Not withstanding the pandemic, the project was completed in just 15 months. This is extremely fast given its scale and complexity. How did your team pull it off?

Not withstanding the pandemic, the project was completed in just 15 months. This is extremely fast given its scale and complexity. How did your team pull it off?

Our very dedicated multidisciplinary team helped to identify the risks and issues from the concept design stage to its construction. As designers, we worked very hard to ensure our drawings were clear to avoid any unnecessary clarifications. During the construction phase, we worked with the local contractors to make necessary design changes without affecting the timeline. What was also key was the immense trust the client and local consultants had in us. This gave us freedom to execute the design and it sped up the approval process. Everyone was committed to our design vision because they had seen how well such parks had been done in Singapore.


Jury Citation

In just 15 months, a once neglected and degraded public park in South Jakarta beset with a host of environmental and social problems was transformed into a large and vibrant park embraced by the local community.

The intensity and process of the revitalisation and regeneration of Tebet Eco Park was astounding given its seemingly insurmountable challenges – the degraded condition of the site, tight time constraints, and a lack of local precedents for such restorative solutions. Tebet Eco Park is a successful prototype for a more nature-based, sustainable, and regenerative approach to public parks in Jakarta, minimising the impact of flooding with good design.

The park revitalisation has had a strong impact on the community, with greater visitor comfort, higher programme engagement, and the provision of a safe and inclusive space for everyone.

The Jury commends the project for its reflection of resourcefulness, the return of natural resources to the city and its people, and its reinvention of a park now beloved and well-used by the community.


Nominator Citation

Anies Rasyid Baswedan
Jakarta Provincial Government (2017–2022)

Jakarta is a fast-growing megapolitan with complex urban fabrics and networks. With a population of more than 10 million, it has multifaceted citizens who need further lifestyle elaboration beyond the home and workplace. There is a general need for spaces that accommodate outdoor and social activities and a third space with designated communal purposes to interact and thrive as a society – transcending cultural, economic, and social barriers. Therefore, it is important to acknowledge the pivotal role of public open spaces that not only cater to social needs, but also provide ecological value. From the many efforts to reinvigorate Jakarta’s open spaces, Tebet Eco Park stands out as one of the most successful examples of park revitalisation.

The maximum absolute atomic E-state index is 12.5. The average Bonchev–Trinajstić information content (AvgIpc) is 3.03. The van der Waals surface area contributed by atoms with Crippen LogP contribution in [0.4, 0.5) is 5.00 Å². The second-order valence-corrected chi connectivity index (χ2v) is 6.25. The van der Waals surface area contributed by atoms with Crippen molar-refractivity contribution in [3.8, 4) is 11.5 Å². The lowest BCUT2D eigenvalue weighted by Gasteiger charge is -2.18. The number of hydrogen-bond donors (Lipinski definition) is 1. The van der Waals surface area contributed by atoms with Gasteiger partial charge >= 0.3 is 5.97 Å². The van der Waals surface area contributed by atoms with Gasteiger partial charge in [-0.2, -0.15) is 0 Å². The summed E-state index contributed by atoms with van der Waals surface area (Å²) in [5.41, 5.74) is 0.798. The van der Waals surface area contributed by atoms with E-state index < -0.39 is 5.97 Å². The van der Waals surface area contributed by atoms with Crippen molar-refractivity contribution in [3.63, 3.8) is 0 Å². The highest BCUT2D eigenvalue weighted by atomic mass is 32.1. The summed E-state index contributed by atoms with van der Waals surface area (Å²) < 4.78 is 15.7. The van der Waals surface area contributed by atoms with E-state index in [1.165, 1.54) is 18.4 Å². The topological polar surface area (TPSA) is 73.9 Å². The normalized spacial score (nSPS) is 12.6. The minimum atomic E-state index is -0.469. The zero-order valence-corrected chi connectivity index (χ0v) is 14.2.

Tebet Eco Park is a project that represents the value of a collaborative and holistic design approach. It is a real testament to a significant commitment made by Jakarta and the city’s stakeholders to ensure that the community participates actively, while also engaging experts in a multidisciplinary approach. Consequently, it succeeded in tackling the site challenges by reducing the risk of flooding with river renaturalisation. It also provides a wide range of recreational, educational, and social activities and programmes for the community. It is an inviting blue-green open space that is accessible by people of all ages, backgrounds, and conditions; a space that truly connects people with nature.

I believe Tebet Eco Park has a greater impact beyond Jakarta city. A week after the opening, it received more than 60,000 visitors per day who came from regions outside of Jakarta. The park has even sparked the curiosity of international visitors. The success of this park is a profound message that this is the right direction towards building a more liveable and healthier city – socially, economically, and environmentally. This park has set an example that will continue to inspire more sustainable and impactful public park projects to come.


Ar. Tan Kay Ngee


Principal Architect
Kay Ngee Tan Architects


State Courts Towers


Serie + Multiply Consultants Pte Ltd
In collaboration with CPG Consultants Pte Ltd




Bjarke Ingels Group
In collaboration with RSP Architects Planners &
Engineers (Pte) Ltd and Carlo Ratti Associati